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Compliance function in banks


March 04, 2015


The Chairman / CEO
All Scheduled Commercial Banks
(excluding RRBs)

Dear Sir / Madam,

Compliance function in banks

Please refer to our circular DBS.CO.PP.BC.6/11.01.005/2006-07 dated April 20, 2007 on compliance function in banks. It has been observed that certain supervisory concerns continue to recur, necessitating the need for tighter compliance regimes in banks in accordance with the above circular. Further, with the advent of Risk Based Supervision approach, some additional aspects are required to be overseen more incisively. Accordingly, while we re-iterate the contemporary relevance of our circular issued in 2007, the additional concerns and other aspects that would need review and testing from the compliance perspective, are summarized in the Annex.

This circular has also been placed on RBI’s website ( In view of the increased focus on compliance review in our supervisory processes, a comprehensive compliance plan replete with compliance testing and review structures may be implemented in your bank.

Yours faithfully,

(Meena Hemachandra)
Principal Chief General Manager

Encl: As above.


Areas that require greater oversight in banks from the perspective of compliance

1. Risk Based Supervision:

a. Certain very specific templates oriented towards compliance assessment have been introduced under the RBS framework. RBI expects Chief Compliance Officers to ensure total compliance with all specified guidelines enlisted in the said template. It may also be noted that regulatory guidelines forming part of such template are neither exhaustive nor static and are expected to be updated on an annual basis. Banks may, therefore, strive to put in an exhaustive compliance framework encompassing all guidelines emanating from RBI, identify potential breaches and remedy them up-front.

b. Examination of compliance rigor prevalent in banks will be suitably factored in the risk assessment process and would go further in evaluating risk scores of banks. As banks may be aware, a similar regime prevails under the CAMELS/CALCS approach as well.

2. Conflict of interest and independence of compliance functions:

Supervisory reviews have, at several times, pointed out significant and unwarranted forays of compliance functionaries on audit committees/Boards and vice versa. In order to ensure that there is no room for conflict of interest and the activities of the compliance function are subject to independent review, the compliance function and the audit function of the bank should necessarily be kept separate.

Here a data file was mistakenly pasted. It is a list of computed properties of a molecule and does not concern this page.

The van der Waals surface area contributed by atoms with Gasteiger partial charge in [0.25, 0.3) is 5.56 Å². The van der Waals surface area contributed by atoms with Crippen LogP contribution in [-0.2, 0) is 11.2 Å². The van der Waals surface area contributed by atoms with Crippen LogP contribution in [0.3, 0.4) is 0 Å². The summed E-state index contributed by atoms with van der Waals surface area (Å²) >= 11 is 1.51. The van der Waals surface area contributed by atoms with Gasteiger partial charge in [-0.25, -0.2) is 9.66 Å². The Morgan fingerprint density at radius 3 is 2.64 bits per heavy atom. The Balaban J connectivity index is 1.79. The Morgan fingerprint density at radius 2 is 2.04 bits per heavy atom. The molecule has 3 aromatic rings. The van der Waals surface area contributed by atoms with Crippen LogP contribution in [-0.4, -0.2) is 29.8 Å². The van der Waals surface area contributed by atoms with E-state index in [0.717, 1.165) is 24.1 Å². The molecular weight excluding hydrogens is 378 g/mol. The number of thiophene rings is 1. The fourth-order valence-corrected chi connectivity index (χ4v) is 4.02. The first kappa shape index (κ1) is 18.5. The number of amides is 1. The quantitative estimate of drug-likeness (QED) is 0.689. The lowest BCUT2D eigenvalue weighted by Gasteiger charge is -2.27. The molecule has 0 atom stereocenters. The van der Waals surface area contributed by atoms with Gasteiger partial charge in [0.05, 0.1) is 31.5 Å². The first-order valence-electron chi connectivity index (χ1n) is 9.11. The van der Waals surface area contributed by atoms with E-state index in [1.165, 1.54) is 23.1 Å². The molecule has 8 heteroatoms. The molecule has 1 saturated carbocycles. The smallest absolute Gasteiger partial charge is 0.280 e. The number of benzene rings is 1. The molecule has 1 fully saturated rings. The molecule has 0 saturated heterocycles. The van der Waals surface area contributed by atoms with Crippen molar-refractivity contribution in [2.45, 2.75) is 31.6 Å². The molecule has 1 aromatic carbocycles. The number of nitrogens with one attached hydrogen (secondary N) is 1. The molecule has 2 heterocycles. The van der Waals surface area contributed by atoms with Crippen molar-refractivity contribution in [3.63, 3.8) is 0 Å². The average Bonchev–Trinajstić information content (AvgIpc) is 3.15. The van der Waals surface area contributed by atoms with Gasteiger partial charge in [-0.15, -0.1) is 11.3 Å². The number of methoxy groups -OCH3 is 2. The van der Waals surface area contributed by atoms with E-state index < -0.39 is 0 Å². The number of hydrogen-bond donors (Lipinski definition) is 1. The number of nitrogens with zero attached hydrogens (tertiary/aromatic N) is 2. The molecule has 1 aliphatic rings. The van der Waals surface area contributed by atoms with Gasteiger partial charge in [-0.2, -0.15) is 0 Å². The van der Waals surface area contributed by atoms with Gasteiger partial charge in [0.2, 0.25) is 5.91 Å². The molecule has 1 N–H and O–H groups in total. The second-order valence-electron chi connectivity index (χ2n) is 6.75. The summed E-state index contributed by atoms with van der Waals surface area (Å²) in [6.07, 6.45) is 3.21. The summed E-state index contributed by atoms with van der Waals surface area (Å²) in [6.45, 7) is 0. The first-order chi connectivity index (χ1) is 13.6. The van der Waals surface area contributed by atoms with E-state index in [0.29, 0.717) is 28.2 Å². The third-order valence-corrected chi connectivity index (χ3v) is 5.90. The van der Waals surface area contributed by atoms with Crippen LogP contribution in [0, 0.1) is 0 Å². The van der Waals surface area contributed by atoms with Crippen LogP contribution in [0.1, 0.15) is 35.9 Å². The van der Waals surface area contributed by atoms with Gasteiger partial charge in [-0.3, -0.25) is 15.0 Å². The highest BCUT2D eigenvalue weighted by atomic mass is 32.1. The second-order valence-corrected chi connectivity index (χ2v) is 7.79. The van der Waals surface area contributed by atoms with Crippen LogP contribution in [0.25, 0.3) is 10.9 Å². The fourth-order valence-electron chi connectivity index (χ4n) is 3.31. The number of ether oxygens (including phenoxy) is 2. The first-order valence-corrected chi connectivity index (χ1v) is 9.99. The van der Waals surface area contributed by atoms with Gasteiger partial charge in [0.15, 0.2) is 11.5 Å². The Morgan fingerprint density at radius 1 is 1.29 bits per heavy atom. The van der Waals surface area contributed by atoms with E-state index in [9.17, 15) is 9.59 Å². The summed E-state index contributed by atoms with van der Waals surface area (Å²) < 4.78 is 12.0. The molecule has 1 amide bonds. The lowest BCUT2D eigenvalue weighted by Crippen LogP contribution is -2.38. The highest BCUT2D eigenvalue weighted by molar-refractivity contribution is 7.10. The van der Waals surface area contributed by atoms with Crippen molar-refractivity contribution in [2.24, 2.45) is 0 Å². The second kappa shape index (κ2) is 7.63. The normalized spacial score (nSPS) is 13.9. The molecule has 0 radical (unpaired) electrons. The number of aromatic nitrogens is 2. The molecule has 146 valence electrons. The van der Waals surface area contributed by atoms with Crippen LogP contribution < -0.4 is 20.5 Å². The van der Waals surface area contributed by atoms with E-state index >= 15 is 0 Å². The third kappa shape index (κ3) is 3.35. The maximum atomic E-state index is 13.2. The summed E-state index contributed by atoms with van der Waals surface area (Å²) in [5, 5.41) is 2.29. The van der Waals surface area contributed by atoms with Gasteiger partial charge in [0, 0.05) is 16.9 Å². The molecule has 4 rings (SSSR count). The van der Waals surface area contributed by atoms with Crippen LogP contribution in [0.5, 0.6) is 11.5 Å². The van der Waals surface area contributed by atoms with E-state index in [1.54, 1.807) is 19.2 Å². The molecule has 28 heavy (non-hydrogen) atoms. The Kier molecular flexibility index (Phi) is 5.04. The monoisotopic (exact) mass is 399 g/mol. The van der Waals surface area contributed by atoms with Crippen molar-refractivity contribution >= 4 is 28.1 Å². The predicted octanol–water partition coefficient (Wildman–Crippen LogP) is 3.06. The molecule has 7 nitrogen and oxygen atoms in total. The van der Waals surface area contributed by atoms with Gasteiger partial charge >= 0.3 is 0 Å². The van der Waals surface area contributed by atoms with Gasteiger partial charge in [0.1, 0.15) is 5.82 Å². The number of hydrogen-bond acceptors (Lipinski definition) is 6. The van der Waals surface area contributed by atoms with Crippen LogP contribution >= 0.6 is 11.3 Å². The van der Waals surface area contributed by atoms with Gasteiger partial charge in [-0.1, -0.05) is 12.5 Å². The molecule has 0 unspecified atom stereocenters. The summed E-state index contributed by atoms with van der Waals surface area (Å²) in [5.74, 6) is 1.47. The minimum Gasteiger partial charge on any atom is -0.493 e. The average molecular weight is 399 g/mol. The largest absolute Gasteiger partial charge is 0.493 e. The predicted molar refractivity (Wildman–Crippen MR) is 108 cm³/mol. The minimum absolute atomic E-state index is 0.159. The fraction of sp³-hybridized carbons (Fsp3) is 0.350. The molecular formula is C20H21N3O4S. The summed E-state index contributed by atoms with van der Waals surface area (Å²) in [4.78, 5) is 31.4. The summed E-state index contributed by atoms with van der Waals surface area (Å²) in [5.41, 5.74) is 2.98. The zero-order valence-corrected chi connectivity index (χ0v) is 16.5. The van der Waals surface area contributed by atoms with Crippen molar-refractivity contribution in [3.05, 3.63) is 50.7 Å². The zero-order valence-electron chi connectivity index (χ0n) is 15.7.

3. Reviews on compliance functions: Board/ACB/Board level committees/ Internal Audits should regularly review compliance functions in strict accordance with extant guidelines on the subject. Compliance failures may be reviewed by Boards/Management Committees and appropriate remedial measures may be taken.

4. Staffing of compliance Departments:

  1. Staffing of compliance departments may be accorded adequate priority in order to ensure that the compliance wings discharge their functions without human resource constraints.

  2. Appropriate succession planning may be resorted to, for ensuring that the post of compliance officers does not remain vacant.

  3. In certain cases, appointment of compliance officers was not notified to RBI. Such instances may be avoided.

  4. Compliance structure, set-up of compliance Department, appointment of compliance officers etc may strictly be done in accordance with Para 5 of the extant guidelines.

5. Compliance with Monitorable Action Plan/ Risk Mitigation Plan: RBI has been placing a lot of emphasis on banks’ adherence and compliance with MAP/RMP prescribed pursuant to the Annual Financial Inspection/Risk Based Supervision process. Compliance units may specifically devise a time-bound strategy to ensure that compliance on all specified points is achieved within the time frame. RBI will continue to expect an adept compliance scenario, where all MAP/RMP points are complied with well before the commencement of the subsequent supervisory cycle and/or within the periods prescribed for fulfilling the requirements of MAP/RMP. As banks may be aware, penal provisions can also be invoked for unsatisfactory compliance with MAP/RMP.

6. Compliance testing: Compliance units in banks may evaluate the compliance risk in each business line at periodical intervals and put up the results to the Board/Management Committee.

7. Submission of Compliance: It has been observed that few banks are submitting compliance to AFI/RBS inspection reports through their Inspection & Audit Department without bringing the same to the notice of the Chief Compliance Officer. Hence, in case compliance to RBI inspection reports is communicated through the Inspection & Audit department of banks to RBI, a copy of the same needs to be endorsed to the Chief Compliance Officer, for information.

8. Promoting a compliance culture: It is important that the need to comply with instructions meticulously is re-emphasized among all the staff in the bank through continuous and mandatory training to all staff on compliance aspects, appropriate disciplinary measures through staff accountability framework/ policies for non compliance etc. Compliance should not be seen as an activity of the compliance department alone but as a culture that should pervade across the banks.